Add peanuts to in­fants’ diet, sci­en­tists say

More peo­ple are ex­pe­ri­enc­ing se­vere food al­ler­gies than ever be­fore, writes Matthew Smith ,a se­nior lec­turer in his­tory at the Univer­sity of Strath­clyde.

Otago Daily Times - - GENERAL - SEEK­ING AN­SWERS

WELLING­TON: Sci­en­tists are rec­om­mend­ing adding eggs and peanuts to in­fants’ di­ets in the first year of life to help pre­vent al­ler­gies.

New guide­lines by the Aus­tralasian So­ci­ety of Clin­i­cal Im­munol­ogy and Al­lergy sug­gests mak­ing the ad­di­tion af­ter four months of age.

Lead au­thor of the guide­lines pub­lished in The Med­i­cal Jour­nal of Aus­tralia, Preeti Joshi, said food al­lergy had been be­com­ing in­creas­ingly com­mon glob­ally and rates in Aus­tralia were among the high­est in the world.

‘‘There is an ur­gent need to pre­vent food al­lergy as there is no cur­rent cure. As such, any mea­sures which have proven ef­fi­cacy in pri­mary pre­ven­tion should be given sig­nif­i­cant con­sid­er­a­tion in public health pol­icy,’’ she said.

ASCIA pub­lished the guide­lines in 2016, and made ad­di­tions first in 2017 and again in 2018.

In its most re­cent rec­om­men­da­tions, Dr Joshi and her col­leagues said while pre­vi­ous rec­om­men­da­tions had been to avoid cer­tain al­ler­genic foods dur­ing early childhood, stud­ies had found lit­tle rea­son for that.

‘‘Dur­ing the 2000s, mul­ti­ple co­hort stud­ies re­ported find­ing no ev­i­dence that de­layed in­tro­duc­tion of al­ler­genic foods was as­so­ci­ated with re­duced rates of food al­lergy.

‘‘In 2008 a cross­sec­tional study re­ported that the preva­lence of peanut al­lergy was 10­fold higher among chil­dren in the UK (where in­fant peanut avoid­ance was rec­om­mended) com­pared with Is­raeli chil­dren of sim­i­lar an­ces­try (where peanut is usu­ally in­tro­duced at around 6­7 months)’’, the au­thors wrote.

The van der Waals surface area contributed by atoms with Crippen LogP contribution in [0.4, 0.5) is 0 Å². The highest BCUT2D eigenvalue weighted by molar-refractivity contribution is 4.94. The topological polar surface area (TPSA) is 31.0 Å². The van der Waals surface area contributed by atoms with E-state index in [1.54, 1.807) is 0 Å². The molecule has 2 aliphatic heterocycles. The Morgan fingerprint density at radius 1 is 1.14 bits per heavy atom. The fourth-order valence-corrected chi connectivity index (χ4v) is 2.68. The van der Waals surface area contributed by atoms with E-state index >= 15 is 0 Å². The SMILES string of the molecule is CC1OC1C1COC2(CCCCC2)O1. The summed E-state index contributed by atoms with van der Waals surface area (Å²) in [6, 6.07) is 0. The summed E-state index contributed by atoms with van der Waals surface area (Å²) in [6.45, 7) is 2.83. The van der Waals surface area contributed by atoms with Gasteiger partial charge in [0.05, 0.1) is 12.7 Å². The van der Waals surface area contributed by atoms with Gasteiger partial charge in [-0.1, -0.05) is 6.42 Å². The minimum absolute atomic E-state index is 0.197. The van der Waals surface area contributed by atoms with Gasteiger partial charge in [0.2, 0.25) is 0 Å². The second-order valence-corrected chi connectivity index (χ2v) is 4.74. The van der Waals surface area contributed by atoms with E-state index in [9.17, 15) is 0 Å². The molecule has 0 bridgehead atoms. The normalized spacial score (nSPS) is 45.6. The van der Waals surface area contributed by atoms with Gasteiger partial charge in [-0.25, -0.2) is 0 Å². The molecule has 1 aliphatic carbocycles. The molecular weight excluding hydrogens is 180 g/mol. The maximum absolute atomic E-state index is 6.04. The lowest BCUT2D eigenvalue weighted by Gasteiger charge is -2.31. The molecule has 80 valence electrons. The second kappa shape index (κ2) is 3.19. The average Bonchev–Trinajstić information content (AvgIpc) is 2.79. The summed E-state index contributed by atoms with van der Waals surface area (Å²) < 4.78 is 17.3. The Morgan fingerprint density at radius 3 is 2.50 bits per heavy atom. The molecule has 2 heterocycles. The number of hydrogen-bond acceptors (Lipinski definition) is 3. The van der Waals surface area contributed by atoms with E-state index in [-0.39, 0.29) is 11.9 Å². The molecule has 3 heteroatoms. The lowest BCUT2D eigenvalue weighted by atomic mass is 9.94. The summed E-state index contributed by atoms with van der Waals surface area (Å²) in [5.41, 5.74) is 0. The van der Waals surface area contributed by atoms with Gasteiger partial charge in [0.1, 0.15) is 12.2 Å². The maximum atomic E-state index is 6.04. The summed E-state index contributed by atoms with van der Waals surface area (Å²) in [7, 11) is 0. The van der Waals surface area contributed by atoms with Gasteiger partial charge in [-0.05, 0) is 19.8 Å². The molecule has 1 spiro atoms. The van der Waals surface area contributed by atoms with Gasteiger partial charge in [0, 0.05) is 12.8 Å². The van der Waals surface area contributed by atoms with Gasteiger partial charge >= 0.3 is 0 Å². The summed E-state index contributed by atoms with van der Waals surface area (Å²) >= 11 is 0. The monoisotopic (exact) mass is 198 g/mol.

Dr Joshi said there was now ‘‘mod­er­ate’’ ev­i­dence that reg­u­lar peanut in­take be­fore 12 months of age could re­duce the risk of de­vel­op­ing a peanut al­lergy.

A trial of 640 chil­dren be­tween 4 and 11 months of age with se­vere eczema, egg al­lergy or both, found those who avoided peanut­con­tain­ing foods were more likely to de­velop peanut al­ler­gies than those who did not.

‘‘The guide­lines rec­om­mend that par­ents should in­tro­duce peanut be­fore 12 months (but not be­fore 4 months) and sug­gest dis­cussing how to do this with the child’s doc­tor.

‘‘It is some­what re­as­sur­ing that there have been no re­ports of fa­tal­i­ties to peanut un­der 12 months of age any­where in the world, even in coun­tries that have prac­tised early in­tro­duc­tion of peanut (e.g., Is­rael) for many years.’’ — RNZ

THE re­cent in­quest into the death of Natasha Ed­nan­Lap­er­ouse (15) from ana­phy­laxis af­ter eat­ing a baguette she was un­aware con­tained se­same, could lead to a change in la­belling leg­is­la­tion in the United King­dom.

In­deed, a re­cent investigation found un­de­clared al­ler­gens were present in a quar­ter of foods sam­pled. But a more fun­da­men­tal is­sue needs to be ad­dressed: why are more peo­ple ex­pe­ri­enc­ing se­vere food al­ler­gies than ever be­fore?

As I ex­plain in An­other Per­son’s Poi­son: A His­tory of Food Al­lergy, strange re­ac­tions to food have long been known.

The An­cient Greek physi­cian Hip­pocrates (circa 460BC­370BC) de­scribed such re­ac­tions to var­i­ous foods, in­clud­ing cheese. Straw­ber­ries caused Richard III to break out into hives. It is said he once sneak­ily con­sumed ‘‘a messe of strauberies’’, and then blamed his re­ac­tion on witch­craft or­ches­trated by one of his op­po­nents, who was sum­mar­ily be­headed.

By the time Aus­trian physi­cian Cle­mens von Pir­quet coined the term ‘‘al­lergy’’ in 1906, many be­lieved food could trig­ger skin problems, asthma, gas­troin­testi­nal dis­tress and even men­tal dis­or­ders.

In the 1930s, food al­lergy emerged as a dis­tinc­tive sub­cat­e­gory of al­lergy. But it was also highly con­tro­ver­sial. Although it was easy to iden­tify the food at fault in ana­phy­lac­tic re­ac­tions, such as the one that killed Natasha Ed­nanLap­er­ouse, these sud­den re­ac­tions were rare.

Food al­ler­gists tended to fo­cus in­stead on pa­tients whose re­ac­tions were de­layed, oc­cur­ring up to 48 hours af­ter eat­ing the sus­pected food and, so, much more dif­fi­cult to di­ag­nose.